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(Sandy) Alex G
House of Sugar

Ought with Flasher @ the Entry!

Mar 31, 2018

Ought had been on tour for 24 days when I caught them at the 7th St. Entry on Friday. They had been in Winnipeg the night before, at the Good Will Social Club some 700 miles north.

They had a hundred reasons to sound exhausted. By the time they took the stage at 10pm, it had already started snowing outside, and I cringe thinking they had to take on 3-4 inches the next day for their Saturday night performance in Madison… Fortunately, the band was as alive in Minneapolis as ever.

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Flasher, on tour with Ought since their Arizona show, is a punk trio from D.C. who hadn’t been to First Ave before opening that Friday.

They sound like something you already know from somewhere; you recognize the driving bass, woozy guitar and searing drums from other contemporary punk groups like Downtown Boys and Sheer Mag, but you probably haven’t heard it all together like this before. You certainly haven’t seen it before; Bassist Taylor Mulitz (you know him from Priests) made it nearly impossible to sit back and enjoy the music with his demanding visual presence. Audience members were leaning forward in their barstools and stomping their feet for Mulitz’s clenched smile, his bouncing shoulders and eyebrows that leaped from his forehead every time he made performer-viewer eye contact.

Four or five songs in, guitarist Daniel Saperstein introduced the song “Winnie.”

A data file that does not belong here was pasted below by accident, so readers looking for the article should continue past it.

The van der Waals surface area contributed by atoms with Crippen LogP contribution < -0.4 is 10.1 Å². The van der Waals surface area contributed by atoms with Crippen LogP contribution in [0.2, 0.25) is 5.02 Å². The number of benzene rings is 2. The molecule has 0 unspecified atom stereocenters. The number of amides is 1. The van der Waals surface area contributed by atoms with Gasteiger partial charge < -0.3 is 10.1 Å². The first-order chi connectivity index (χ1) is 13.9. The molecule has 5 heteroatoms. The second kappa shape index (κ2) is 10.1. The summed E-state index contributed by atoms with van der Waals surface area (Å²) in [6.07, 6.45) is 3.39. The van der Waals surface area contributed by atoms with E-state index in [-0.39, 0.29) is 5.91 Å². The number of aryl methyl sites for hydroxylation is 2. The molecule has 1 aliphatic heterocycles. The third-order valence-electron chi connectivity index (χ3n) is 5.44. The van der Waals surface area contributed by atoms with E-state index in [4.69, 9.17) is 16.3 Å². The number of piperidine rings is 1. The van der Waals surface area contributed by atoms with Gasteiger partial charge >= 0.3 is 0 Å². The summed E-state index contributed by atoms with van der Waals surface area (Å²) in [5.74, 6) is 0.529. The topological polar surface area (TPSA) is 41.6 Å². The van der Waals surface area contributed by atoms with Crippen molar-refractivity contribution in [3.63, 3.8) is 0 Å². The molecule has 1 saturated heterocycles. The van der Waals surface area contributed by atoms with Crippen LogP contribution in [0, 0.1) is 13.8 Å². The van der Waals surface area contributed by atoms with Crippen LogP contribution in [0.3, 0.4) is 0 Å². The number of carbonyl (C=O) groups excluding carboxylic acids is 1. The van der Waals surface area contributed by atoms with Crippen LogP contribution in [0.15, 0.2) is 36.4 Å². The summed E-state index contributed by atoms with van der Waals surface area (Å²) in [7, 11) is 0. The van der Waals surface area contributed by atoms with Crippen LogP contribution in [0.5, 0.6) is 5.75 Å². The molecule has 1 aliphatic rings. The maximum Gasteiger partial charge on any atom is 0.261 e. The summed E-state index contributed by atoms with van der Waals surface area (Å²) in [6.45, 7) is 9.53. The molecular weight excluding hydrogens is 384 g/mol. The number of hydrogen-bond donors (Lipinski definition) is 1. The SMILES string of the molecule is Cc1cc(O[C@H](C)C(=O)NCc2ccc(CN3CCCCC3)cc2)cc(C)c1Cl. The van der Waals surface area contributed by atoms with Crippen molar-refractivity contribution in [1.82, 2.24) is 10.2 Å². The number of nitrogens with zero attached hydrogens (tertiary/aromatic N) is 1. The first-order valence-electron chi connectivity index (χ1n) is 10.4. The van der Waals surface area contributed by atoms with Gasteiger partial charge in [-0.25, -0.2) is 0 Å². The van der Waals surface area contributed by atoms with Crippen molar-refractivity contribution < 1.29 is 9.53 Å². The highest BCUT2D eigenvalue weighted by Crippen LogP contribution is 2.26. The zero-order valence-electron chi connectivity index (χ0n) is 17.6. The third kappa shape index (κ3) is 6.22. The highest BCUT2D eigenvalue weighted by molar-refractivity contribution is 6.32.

“Like Winnie the Pooh,” Saperstein said. “But not. There’s a town in Texas called Winnie. If you ever watch the news.”

Flasher released “Winnie” on a 7” last year with “Burn Blue.” In a press release afterward, the band said they wrote the song from a motel in the Texas town after a May 2016 plane crash over the Mediterranean Sea. Lyrics came from two different TV perspectives, the press release said—CNN’s "pontificating pundits” and “ecstatic sale pitches” from pharmaceutical ads.

The song’s refrain, “these feet want to keep the beat moving,” comes from a diabetes medication commercial, the press release said.

Much like Ought, who released the similarly caustic “Disgraced in America” earlier this year, Flasher balances politically relevant tunes with stuff more relatable and angsty, like “Make Out” and “Erase Myself.”  

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There wasn’t much of an intermission between the two bands—almost immediately after Flasher’s last song, Ought emerged from back stage. Even as they were just setting up, people were migrating in mobs to the front. As the band sound checked, viewers were captivated by Tim Darcy’s lofty vocals and Matt May’s tight, chirpy keys.

“You’re seeing the process,” Darcy told the audience. This was after joking a soundcheck medley of “These Three Things,” “Disgraced in America” and “Beautiful Blue Sky” was the whole show.

As it is with seeing any band live, as soon as the show started I realized I’ve been missing a key dimension to Ought’s music. Something clicked for me while watching Darcy throw his head back and sing with a mouth so wide open, audience members could surely see his molars from the back of the room. Directly under the stage, I could see the muscles emerging from his neck as he wailed during especially powerful songs, like “Desire,” and he seemed to light up when taking on a preachy persona for mock-didactic pieces like “Disgraced in America,” during which he wagged his finger at random viewers around the room.

Despite being on the tour for almost a month now, Ought was so engaged with their audience it felt like the first night. The audience was just as engaged in return—you would not believe how many people were singing along to tracks hot off the press from Room Inside the World, which just came out last month. That, and people could not stop moving! Even people sitting down were tapping their fingers along the bar counter and bobbing their heads to those bright cymbals and that commanding bass.

And, news flash—“Beautiful Blue Sky” is a banger.

“If you came here to get down,” Darcy said, casually adjusting his mic, “this is your opportunity.”

Emily Allen

Photos by Trevor Squire and Sylvia Jennings